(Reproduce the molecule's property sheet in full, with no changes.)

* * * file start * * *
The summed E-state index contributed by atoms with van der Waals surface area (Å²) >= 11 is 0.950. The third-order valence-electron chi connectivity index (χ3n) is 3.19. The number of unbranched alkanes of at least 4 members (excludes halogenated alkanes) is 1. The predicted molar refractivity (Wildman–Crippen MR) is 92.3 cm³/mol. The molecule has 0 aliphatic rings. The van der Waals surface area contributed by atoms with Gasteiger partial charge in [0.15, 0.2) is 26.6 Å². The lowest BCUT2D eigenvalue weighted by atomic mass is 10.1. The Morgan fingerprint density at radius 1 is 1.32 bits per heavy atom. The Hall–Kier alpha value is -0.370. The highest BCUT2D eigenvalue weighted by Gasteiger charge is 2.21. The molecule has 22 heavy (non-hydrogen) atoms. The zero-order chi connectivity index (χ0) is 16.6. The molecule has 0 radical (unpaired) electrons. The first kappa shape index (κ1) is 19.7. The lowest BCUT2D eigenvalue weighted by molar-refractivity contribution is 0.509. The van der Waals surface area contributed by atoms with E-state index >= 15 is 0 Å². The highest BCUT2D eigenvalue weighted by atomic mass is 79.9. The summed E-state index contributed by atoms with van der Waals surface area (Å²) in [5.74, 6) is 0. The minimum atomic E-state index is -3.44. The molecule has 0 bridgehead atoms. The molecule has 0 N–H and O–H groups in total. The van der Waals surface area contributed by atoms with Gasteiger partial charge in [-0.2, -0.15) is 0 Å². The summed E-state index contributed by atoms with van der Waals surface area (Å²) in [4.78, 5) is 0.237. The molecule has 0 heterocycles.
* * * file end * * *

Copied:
The summed E-state index contributed by atoms with van der Waals surface area (Å²) >= 11 is 0.950. The third-order valence-electron chi connectivity index (χ3n) is 3.19. The number of unbranched alkanes of at least 4 members (excludes halogenated alkanes) is 1. The predicted molar refractivity (Wildman–Crippen MR) is 92.3 cm³/mol. The molecule has 0 aliphatic rings. The van der Waals surface area contributed by atoms with Gasteiger partial charge in [0.15, 0.2) is 26.6 Å². The lowest BCUT2D eigenvalue weighted by atomic mass is 10.1. The Morgan fingerprint density at radius 1 is 1.32 bits per heavy atom. The Hall–Kier alpha value is -0.370. The highest BCUT2D eigenvalue weighted by Gasteiger charge is 2.21. The molecule has 22 heavy (non-hydrogen) atoms. The zero-order chi connectivity index (χ0) is 16.6. The molecule has 0 radical (unpaired) electrons. The first kappa shape index (κ1) is 19.7. The lowest BCUT2D eigenvalue weighted by molar-refractivity contribution is 0.509. The van der Waals surface area contributed by atoms with E-state index >= 15 is 0 Å². The highest BCUT2D eigenvalue weighted by atomic mass is 79.9. The summed E-state index contributed by atoms with van der Waals surface area (Å²) in [5.74, 6) is 0. The minimum atomic E-state index is -3.44. The molecule has 0 bridgehead atoms. The molecule has 0 N–H and O–H groups in total. The van der Waals surface area contributed by atoms with Gasteiger partial charge in [-0.2, -0.15) is 0 Å². The summed E-state index contributed by atoms with van der Waals surface area (Å²) in [4.78, 5) is 0.237. The molecule has 0 heterocycles.